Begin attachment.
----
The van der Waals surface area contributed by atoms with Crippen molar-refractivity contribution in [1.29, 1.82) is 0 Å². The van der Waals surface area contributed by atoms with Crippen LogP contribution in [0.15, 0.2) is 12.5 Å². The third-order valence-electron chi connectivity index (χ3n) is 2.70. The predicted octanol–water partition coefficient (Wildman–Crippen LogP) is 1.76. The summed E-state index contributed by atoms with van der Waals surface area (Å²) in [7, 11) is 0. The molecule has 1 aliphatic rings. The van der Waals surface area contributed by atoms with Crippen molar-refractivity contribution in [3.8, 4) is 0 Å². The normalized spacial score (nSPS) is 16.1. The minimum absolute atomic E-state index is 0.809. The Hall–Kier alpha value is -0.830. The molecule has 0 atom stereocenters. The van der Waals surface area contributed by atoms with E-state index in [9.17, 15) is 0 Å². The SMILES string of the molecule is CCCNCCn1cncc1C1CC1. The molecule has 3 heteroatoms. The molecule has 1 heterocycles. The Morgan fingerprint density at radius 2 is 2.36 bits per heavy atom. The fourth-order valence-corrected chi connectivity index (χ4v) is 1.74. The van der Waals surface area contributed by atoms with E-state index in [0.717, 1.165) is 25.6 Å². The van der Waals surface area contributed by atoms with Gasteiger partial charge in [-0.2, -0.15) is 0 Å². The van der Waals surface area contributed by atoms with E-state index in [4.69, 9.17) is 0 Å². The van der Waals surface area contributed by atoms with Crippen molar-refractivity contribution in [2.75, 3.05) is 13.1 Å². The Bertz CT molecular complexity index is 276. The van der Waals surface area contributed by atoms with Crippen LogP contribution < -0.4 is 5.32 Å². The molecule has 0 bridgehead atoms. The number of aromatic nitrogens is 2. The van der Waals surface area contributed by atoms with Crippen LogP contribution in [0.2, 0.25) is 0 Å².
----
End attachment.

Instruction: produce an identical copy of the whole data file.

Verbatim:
The van der Waals surface area contributed by atoms with Crippen molar-refractivity contribution in [1.29, 1.82) is 0 Å². The van der Waals surface area contributed by atoms with Crippen LogP contribution in [0.15, 0.2) is 12.5 Å². The third-order valence-electron chi connectivity index (χ3n) is 2.70. The predicted octanol–water partition coefficient (Wildman–Crippen LogP) is 1.76. The summed E-state index contributed by atoms with van der Waals surface area (Å²) in [7, 11) is 0. The molecule has 1 aliphatic rings. The van der Waals surface area contributed by atoms with Crippen molar-refractivity contribution in [3.8, 4) is 0 Å². The normalized spacial score (nSPS) is 16.1. The minimum absolute atomic E-state index is 0.809. The Hall–Kier alpha value is -0.830. The molecule has 0 atom stereocenters. The van der Waals surface area contributed by atoms with E-state index in [9.17, 15) is 0 Å². The SMILES string of the molecule is CCCNCCn1cncc1C1CC1. The molecule has 3 heteroatoms. The molecule has 1 heterocycles. The Morgan fingerprint density at radius 2 is 2.36 bits per heavy atom. The fourth-order valence-corrected chi connectivity index (χ4v) is 1.74. The van der Waals surface area contributed by atoms with E-state index in [0.717, 1.165) is 25.6 Å². The van der Waals surface area contributed by atoms with Gasteiger partial charge in [-0.2, -0.15) is 0 Å². The van der Waals surface area contributed by atoms with E-state index in [4.69, 9.17) is 0 Å². The van der Waals surface area contributed by atoms with Crippen molar-refractivity contribution in [2.75, 3.05) is 13.1 Å². The Bertz CT molecular complexity index is 276. The van der Waals surface area contributed by atoms with Crippen LogP contribution < -0.4 is 5.32 Å². The molecule has 0 bridgehead atoms. The number of aromatic nitrogens is 2. The van der Waals surface area contributed by atoms with Crippen LogP contribution in [0.2, 0.25) is 0 Å².